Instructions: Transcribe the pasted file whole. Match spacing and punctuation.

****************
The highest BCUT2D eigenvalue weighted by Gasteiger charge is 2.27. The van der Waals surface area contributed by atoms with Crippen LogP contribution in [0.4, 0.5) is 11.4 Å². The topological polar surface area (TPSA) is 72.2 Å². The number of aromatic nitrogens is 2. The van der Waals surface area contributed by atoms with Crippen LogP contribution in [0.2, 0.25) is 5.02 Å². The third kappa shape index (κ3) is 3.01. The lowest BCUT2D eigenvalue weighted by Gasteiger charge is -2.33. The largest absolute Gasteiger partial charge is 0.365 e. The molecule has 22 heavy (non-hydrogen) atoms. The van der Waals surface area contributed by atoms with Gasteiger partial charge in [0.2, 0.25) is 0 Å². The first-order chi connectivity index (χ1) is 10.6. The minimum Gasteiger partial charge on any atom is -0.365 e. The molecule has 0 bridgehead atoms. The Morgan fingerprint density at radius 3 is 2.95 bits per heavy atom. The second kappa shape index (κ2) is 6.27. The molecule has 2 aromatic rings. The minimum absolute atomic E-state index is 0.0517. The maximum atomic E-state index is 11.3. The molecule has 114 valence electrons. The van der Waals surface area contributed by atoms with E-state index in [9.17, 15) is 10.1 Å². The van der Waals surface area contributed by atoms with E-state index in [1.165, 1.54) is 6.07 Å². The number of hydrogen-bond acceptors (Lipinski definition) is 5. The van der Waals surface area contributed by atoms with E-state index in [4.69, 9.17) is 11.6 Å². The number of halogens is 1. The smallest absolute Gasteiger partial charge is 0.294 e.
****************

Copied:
The highest BCUT2D eigenvalue weighted by Gasteiger charge is 2.27. The van der Waals surface area contributed by atoms with Crippen LogP contribution in [0.4, 0.5) is 11.4 Å². The topological polar surface area (TPSA) is 72.2 Å². The number of aromatic nitrogens is 2. The van der Waals surface area contributed by atoms with Crippen LogP contribution in [0.2, 0.25) is 5.02 Å². The third kappa shape index (κ3) is 3.01. The lowest BCUT2D eigenvalue weighted by Gasteiger charge is -2.33. The largest absolute Gasteiger partial charge is 0.365 e. The molecule has 22 heavy (non-hydrogen) atoms. The van der Waals surface area contributed by atoms with Gasteiger partial charge in [0.2, 0.25) is 0 Å². The first-order chi connectivity index (χ1) is 10.6. The minimum Gasteiger partial charge on any atom is -0.365 e. The molecule has 0 bridgehead atoms. The Morgan fingerprint density at radius 3 is 2.95 bits per heavy atom. The second kappa shape index (κ2) is 6.27. The molecule has 2 aromatic rings. The minimum absolute atomic E-state index is 0.0517. The maximum atomic E-state index is 11.3. The molecule has 114 valence electrons. The van der Waals surface area contributed by atoms with E-state index in [9.17, 15) is 10.1 Å². The van der Waals surface area contributed by atoms with E-state index in [1.165, 1.54) is 6.07 Å². The number of hydrogen-bond acceptors (Lipinski definition) is 5. The van der Waals surface area contributed by atoms with E-state index in [4.69, 9.17) is 11.6 Å². The number of halogens is 1. The smallest absolute Gasteiger partial charge is 0.294 e.